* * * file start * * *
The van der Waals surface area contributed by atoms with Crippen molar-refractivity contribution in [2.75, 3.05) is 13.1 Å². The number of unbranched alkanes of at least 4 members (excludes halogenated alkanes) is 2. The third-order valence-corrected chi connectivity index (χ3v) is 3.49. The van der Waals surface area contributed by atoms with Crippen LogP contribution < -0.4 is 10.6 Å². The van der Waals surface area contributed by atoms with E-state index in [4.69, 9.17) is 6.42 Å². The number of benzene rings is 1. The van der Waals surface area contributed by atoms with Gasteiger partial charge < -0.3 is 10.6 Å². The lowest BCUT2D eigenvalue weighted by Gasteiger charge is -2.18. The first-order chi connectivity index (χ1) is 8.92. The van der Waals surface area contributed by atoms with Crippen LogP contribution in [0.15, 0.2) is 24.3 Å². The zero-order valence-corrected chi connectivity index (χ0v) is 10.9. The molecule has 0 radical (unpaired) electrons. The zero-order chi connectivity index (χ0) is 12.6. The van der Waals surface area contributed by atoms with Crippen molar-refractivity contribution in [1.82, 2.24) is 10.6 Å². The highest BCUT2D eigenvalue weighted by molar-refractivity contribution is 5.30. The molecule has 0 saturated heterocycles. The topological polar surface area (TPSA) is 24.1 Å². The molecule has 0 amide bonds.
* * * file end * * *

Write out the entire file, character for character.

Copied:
The van der Waals surface area contributed by atoms with Crippen molar-refractivity contribution in [2.75, 3.05) is 13.1 Å². The number of unbranched alkanes of at least 4 members (excludes halogenated alkanes) is 2. The third-order valence-corrected chi connectivity index (χ3v) is 3.49. The van der Waals surface area contributed by atoms with Crippen LogP contribution < -0.4 is 10.6 Å². The van der Waals surface area contributed by atoms with E-state index in [4.69, 9.17) is 6.42 Å². The number of benzene rings is 1. The van der Waals surface area contributed by atoms with Gasteiger partial charge < -0.3 is 10.6 Å². The lowest BCUT2D eigenvalue weighted by Gasteiger charge is -2.18. The first-order chi connectivity index (χ1) is 8.92. The van der Waals surface area contributed by atoms with Crippen LogP contribution in [0.15, 0.2) is 24.3 Å². The zero-order valence-corrected chi connectivity index (χ0v) is 10.9. The molecule has 0 radical (unpaired) electrons. The zero-order chi connectivity index (χ0) is 12.6. The van der Waals surface area contributed by atoms with Crippen molar-refractivity contribution in [1.82, 2.24) is 10.6 Å². The highest BCUT2D eigenvalue weighted by molar-refractivity contribution is 5.30. The molecule has 0 saturated heterocycles. The topological polar surface area (TPSA) is 24.1 Å². The molecule has 0 amide bonds.